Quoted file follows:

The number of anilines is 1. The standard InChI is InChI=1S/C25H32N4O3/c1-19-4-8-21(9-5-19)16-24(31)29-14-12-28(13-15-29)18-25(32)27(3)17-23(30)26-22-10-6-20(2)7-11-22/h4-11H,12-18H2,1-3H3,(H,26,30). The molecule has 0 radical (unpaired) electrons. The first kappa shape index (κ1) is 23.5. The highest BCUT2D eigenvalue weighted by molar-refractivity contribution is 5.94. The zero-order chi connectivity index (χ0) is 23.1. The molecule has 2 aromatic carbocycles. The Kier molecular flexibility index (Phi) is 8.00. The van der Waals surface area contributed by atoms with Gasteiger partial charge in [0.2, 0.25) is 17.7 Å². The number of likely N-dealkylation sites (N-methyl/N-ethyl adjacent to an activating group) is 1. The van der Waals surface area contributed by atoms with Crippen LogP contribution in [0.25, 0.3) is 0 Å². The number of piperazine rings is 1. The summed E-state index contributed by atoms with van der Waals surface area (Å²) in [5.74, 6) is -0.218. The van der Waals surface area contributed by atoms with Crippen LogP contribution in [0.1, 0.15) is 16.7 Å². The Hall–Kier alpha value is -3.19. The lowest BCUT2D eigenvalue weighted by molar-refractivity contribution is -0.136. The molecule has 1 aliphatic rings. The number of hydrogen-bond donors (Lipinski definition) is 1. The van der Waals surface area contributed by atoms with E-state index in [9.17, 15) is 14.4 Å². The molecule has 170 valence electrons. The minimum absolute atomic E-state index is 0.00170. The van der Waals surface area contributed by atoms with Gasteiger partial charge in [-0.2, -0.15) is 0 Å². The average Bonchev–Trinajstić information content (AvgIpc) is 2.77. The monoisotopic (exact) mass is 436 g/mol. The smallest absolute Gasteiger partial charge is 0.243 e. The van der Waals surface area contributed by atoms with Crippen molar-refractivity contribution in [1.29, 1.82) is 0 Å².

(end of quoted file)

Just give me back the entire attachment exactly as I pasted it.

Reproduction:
The number of anilines is 1. The standard InChI is InChI=1S/C25H32N4O3/c1-19-4-8-21(9-5-19)16-24(31)29-14-12-28(13-15-29)18-25(32)27(3)17-23(30)26-22-10-6-20(2)7-11-22/h4-11H,12-18H2,1-3H3,(H,26,30). The molecule has 0 radical (unpaired) electrons. The first kappa shape index (κ1) is 23.5. The highest BCUT2D eigenvalue weighted by molar-refractivity contribution is 5.94. The zero-order chi connectivity index (χ0) is 23.1. The molecule has 2 aromatic carbocycles. The Kier molecular flexibility index (Phi) is 8.00. The van der Waals surface area contributed by atoms with Gasteiger partial charge in [0.2, 0.25) is 17.7 Å². The number of likely N-dealkylation sites (N-methyl/N-ethyl adjacent to an activating group) is 1. The van der Waals surface area contributed by atoms with Crippen LogP contribution in [0.25, 0.3) is 0 Å². The number of piperazine rings is 1. The summed E-state index contributed by atoms with van der Waals surface area (Å²) in [5.74, 6) is -0.218. The van der Waals surface area contributed by atoms with Crippen LogP contribution in [0.1, 0.15) is 16.7 Å². The Hall–Kier alpha value is -3.19. The lowest BCUT2D eigenvalue weighted by molar-refractivity contribution is -0.136. The molecule has 1 aliphatic rings. The number of hydrogen-bond donors (Lipinski definition) is 1. The van der Waals surface area contributed by atoms with E-state index in [9.17, 15) is 14.4 Å². The molecule has 170 valence electrons. The minimum absolute atomic E-state index is 0.00170. The van der Waals surface area contributed by atoms with Gasteiger partial charge in [-0.2, -0.15) is 0 Å². The average Bonchev–Trinajstić information content (AvgIpc) is 2.77. The monoisotopic (exact) mass is 436 g/mol. The smallest absolute Gasteiger partial charge is 0.243 e. The van der Waals surface area contributed by atoms with Crippen molar-refractivity contribution in [1.29, 1.82) is 0 Å².